The performance of existing actuators, such as electric motors, is very limited, be it power–weight ratio or energy efficiency. In this paper, we discuss the method to design a practical walking machine under this severe constraint with focus on two concepts, the gravitationally decoupled actuation (GDA) and the coupled drive. The GDA decouples the driving system against the gravitational field to suppress generation of negative power and improve energy efficiency. On the other hand, the coupled drive couples the driving system to distribute the output power equally among actuators and maximize the utilization of installed actuator power. First, we depict the GDA and coupled drive in detail. Then, we present actual machines, TITAN-III and VIII, quadruped walking machines designed on the basis of the GDA, and NINJA-I and II, quadruped wall walking machines designed on the basis of the coupled drive. Finally, we discuss walking machines that travel on three-dimensional terrain (3D terrain), which includes the ground, walls and ceiling. Then, we demonstrate with computer simulation that we can selectively leverage GDA and coupled drive by walking posture control.
Travel by walking has such interesting characteristics as shown below, which are not shared by travel with wheels or crawlers (figure 1).
It has high travelling performance on uneven terrains.
It travels while touching the ground discretely.
It can stride over obstacles without touching them.
It can travel in all directions without changing its body direction.
It can move the body without the foot leaving the ground.
It will give little damage to the ground. (There is no skid between the foot and the ground.)
If walking machines can fully exert these characteristics, they can replace humans in various sorts of dangerous works, such as maintenance of chemical and nuclear plants, rescue operation at the site of disasters, cargo transportation in mountainous areas and humanitarian land mine removal. With a suction device installed on the foot, they can perform such works as maintenance of outer walls of high-rise buildings, highway columns as well as inner walls of tunnels. Unfortunately, however, currently there are few walking machines practical enough for such works. The primary reason lies in mechanical design, especially limited performance of actuators, such as electric motors.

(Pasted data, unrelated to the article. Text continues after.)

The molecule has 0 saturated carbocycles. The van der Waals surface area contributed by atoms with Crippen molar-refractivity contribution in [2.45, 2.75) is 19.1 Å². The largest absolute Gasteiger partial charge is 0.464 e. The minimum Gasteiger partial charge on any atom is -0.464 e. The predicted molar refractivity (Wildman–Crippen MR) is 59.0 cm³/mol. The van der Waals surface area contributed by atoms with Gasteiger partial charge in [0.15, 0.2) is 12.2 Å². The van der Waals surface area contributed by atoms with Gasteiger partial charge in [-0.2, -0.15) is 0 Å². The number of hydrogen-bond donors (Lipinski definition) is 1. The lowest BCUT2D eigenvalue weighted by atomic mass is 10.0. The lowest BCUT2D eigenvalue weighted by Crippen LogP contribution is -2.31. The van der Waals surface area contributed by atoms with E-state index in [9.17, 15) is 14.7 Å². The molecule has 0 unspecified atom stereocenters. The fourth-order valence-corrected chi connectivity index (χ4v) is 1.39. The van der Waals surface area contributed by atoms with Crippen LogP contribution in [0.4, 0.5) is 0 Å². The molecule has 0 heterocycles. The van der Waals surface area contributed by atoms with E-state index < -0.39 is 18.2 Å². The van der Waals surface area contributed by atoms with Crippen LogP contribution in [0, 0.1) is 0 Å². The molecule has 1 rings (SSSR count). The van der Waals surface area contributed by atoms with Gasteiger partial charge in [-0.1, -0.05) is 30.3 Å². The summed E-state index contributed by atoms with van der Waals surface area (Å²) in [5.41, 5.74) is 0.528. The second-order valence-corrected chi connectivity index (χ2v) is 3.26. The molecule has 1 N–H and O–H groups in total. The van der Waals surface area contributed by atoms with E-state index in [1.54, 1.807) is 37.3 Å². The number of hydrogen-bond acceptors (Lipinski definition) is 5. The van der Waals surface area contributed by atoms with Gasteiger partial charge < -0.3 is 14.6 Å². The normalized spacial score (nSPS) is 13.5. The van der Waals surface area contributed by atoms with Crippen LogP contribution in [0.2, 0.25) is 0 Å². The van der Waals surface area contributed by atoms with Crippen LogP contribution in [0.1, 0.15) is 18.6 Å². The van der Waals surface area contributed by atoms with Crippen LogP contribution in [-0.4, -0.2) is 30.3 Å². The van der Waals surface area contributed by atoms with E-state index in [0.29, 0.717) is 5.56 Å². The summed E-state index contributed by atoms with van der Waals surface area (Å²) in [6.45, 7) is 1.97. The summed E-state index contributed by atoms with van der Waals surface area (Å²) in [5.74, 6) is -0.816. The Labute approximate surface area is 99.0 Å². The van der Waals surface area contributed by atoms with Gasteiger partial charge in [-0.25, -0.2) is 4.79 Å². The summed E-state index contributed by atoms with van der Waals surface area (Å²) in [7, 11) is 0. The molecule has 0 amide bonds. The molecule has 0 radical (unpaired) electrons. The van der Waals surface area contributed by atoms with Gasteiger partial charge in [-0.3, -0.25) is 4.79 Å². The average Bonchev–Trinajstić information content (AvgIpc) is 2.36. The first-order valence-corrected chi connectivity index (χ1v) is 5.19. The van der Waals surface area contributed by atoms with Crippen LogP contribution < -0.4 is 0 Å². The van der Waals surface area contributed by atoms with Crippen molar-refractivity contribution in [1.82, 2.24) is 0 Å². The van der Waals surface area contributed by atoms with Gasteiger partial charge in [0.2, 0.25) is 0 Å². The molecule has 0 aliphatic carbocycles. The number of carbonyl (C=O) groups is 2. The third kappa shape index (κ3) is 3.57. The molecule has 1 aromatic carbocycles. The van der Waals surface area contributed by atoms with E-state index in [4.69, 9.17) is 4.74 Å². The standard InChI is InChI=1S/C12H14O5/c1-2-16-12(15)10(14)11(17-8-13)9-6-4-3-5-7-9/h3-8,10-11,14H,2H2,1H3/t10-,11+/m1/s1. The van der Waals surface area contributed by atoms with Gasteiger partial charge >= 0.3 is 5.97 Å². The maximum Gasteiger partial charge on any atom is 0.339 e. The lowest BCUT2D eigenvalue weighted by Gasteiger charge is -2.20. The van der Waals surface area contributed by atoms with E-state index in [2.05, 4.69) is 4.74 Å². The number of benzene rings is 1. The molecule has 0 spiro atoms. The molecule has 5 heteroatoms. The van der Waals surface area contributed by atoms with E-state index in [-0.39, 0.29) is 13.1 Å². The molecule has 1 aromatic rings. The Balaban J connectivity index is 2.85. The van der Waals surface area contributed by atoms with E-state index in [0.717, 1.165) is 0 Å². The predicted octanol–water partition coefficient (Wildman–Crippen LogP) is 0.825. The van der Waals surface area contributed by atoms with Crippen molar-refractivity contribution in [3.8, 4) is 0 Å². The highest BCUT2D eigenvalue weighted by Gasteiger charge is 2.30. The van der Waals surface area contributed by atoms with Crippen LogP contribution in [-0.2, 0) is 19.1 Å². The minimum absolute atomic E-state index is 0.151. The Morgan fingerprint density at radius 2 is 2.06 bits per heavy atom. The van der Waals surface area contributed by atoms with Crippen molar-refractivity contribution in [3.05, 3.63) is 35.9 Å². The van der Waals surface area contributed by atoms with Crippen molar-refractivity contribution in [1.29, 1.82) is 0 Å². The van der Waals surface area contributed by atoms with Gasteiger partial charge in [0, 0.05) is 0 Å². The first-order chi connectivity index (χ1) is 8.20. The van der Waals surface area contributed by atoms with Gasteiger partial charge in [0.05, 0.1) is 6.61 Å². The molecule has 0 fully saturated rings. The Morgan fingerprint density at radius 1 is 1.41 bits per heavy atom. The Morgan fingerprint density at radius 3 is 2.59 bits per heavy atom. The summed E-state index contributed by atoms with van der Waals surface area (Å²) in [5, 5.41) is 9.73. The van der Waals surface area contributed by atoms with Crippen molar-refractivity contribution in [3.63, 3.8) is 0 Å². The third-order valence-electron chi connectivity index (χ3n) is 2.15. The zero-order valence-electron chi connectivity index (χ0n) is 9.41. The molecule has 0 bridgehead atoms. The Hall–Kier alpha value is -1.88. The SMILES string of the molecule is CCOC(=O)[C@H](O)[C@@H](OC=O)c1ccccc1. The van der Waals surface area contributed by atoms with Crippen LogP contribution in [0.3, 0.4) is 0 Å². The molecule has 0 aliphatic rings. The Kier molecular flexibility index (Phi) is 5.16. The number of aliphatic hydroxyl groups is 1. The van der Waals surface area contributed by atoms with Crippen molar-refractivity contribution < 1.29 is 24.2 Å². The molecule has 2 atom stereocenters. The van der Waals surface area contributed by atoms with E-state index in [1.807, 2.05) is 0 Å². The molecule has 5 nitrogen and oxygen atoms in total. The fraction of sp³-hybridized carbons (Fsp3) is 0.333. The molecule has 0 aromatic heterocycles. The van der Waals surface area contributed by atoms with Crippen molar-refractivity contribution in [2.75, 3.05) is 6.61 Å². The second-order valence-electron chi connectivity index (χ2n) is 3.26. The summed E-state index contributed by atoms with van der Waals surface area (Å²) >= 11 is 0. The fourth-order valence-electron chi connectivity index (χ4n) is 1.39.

As for mobile machines using wheels or crawlers, essentially two actuators are enough for travel. The one is for thrust and the other is for steering. However, when it comes to walking machines, typically at least three actuators are installed on a leg in order to move the foot to the desired three-dimensional position. As walking machines need two or more of such legs, they will have far more actuators compared with mobile machines with wheels or crawlers. However, the performance of currently available actuators, such as electric motors, is very limited, be it power–weight ratio or energy efficiency. Since walking machines have many such actuators, they tend to become impractical, i.e. they can barely support their own weight while consuming enormous energy. In such difficult situations, special consideration to the leg mechanism is critical to develop a walking machine as practical as possible.